The research is now clear that states with stricter gun control measures have fewer gun-related fatalities.
Just this morning, the Senate Judiciary Committee approved a bill that would make it a federal crime to traffic guns (one of four gun control bills being discussed by the committee). This comes on the heels of an important new study published in JAMA Internal Medicine that documents the strong connection between stricter gun control laws and lower rates of gun deaths at the state level.
The study, by researchers at Boston Children's Hospital, Harvard Medical School, and Harvard School of Public Health, uses a measure of state-by-state "legislative strength" of gun control policies tracked by the Brady Center to Prevent Gun Violence, including measures to: (1) curb firearm trafficking; (2) strengthen background checks on purchasers of firearms beyond those required by the Brady Handgun Violence Prevention Act; (3) ensure child safety; (4) ban military style assault weapons; and (5) restrict guns in public places. It conducted a detailed statistical analysis (via a clustered Poisson regression) to examine the effect gun control laws on firearms fatalities.
The study found that states with the strictest gun control laws had lower rates of gun-related homicides and suicides, though it notes that these findings are limited to associations and could not determine precise cause-and-effect. Gun-related deaths were measured per 100,000 people for both homicides and suicides based on data from the Centers for Disease Control and Prevention, controlling for other factors thought to be associated with gun deaths including age, sex, race and ethnicity, poverty, unemployment, college education, population density, other violence-related deaths, and firearm ownership.
The map below, from the study, charts the mortality rate per 100,000 and legislative strength score. Louisiana had the highest rate of gun-related fatalities at 17.9 per 100,000, and Hawaii had the lowest at 2.9. Utah had the lowest legislative strength score of 0 and Massachusetts had the highest at 24.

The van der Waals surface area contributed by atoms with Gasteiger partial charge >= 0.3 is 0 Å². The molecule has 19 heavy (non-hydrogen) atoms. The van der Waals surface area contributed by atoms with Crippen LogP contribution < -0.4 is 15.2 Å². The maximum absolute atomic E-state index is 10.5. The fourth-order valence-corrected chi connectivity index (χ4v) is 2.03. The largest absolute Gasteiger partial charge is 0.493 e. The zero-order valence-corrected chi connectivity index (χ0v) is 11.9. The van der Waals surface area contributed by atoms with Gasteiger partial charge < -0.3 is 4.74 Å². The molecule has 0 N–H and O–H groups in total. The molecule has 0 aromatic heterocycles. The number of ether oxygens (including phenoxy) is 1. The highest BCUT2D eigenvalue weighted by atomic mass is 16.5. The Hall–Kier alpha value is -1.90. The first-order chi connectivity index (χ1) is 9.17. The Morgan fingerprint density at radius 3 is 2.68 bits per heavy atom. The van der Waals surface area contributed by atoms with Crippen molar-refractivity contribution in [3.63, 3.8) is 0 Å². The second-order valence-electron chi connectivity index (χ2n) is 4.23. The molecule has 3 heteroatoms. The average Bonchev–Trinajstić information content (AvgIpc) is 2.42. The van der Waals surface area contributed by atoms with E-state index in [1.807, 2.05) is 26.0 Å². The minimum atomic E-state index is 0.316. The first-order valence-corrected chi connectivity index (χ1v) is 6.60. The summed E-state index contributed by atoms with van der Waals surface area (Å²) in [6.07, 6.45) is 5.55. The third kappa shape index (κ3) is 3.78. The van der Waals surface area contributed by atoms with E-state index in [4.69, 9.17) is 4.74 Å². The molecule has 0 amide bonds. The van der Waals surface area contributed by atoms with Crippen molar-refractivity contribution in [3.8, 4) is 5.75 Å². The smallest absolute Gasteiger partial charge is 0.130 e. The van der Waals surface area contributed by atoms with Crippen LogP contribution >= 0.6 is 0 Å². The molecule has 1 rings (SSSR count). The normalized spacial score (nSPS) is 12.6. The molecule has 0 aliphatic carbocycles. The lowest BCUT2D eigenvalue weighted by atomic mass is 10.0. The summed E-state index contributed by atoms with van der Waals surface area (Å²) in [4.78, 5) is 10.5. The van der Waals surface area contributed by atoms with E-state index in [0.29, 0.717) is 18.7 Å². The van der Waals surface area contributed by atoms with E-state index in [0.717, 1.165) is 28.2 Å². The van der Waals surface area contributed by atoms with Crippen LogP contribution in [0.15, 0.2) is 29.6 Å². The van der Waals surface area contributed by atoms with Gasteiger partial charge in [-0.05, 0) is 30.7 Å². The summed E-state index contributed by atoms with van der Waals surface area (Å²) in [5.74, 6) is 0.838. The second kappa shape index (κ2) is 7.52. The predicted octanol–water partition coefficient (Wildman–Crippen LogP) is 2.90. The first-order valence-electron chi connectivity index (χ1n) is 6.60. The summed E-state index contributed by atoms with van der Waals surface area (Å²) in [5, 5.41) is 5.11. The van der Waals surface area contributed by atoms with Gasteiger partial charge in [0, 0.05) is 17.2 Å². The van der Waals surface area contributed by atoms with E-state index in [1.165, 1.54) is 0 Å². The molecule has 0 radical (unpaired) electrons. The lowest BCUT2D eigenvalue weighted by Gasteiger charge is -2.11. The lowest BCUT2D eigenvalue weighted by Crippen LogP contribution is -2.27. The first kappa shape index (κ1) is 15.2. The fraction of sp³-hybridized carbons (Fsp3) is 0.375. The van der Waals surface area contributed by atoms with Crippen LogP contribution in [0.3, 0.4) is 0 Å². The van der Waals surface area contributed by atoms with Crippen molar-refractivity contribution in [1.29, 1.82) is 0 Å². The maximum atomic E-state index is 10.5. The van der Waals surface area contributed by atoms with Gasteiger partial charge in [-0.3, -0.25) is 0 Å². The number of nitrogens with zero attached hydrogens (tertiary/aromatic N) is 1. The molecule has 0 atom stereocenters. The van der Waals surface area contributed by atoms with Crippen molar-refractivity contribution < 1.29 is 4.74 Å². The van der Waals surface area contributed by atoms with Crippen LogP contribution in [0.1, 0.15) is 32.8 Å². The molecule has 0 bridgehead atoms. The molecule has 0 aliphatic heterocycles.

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The three scattergraphs below show the correlation between these data, legislative strength score to firearm deaths and ownership, as well as firearm deaths to firearm ownership.
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For the statisticians among you, here is how the study summarizes its main conclusions:
States in the highest quartile of legislative strength (scores of ≥9) had a lower overall firearm fatality rate than those in the lowest quartile (scores of ≤2) (absolute rate difference, 6.64 deaths/100 000/y; age-adjusted incident rate ratio [IRR], 0.58; 95% CI, 0.37-0.92). Compared with the quartile of states with the fewest laws, the quartile with the most laws had a lower firearm suicide rate (absolute rate difference, 6.25 deaths/100 000/y; IRR, 0.63; 95% CI, 0.48-0.83) and a lower firearm homicide rate (absolute rate difference, 0.40 deaths/100 000/y; IRR, 0.60; 95% CI, 0.38-0.95).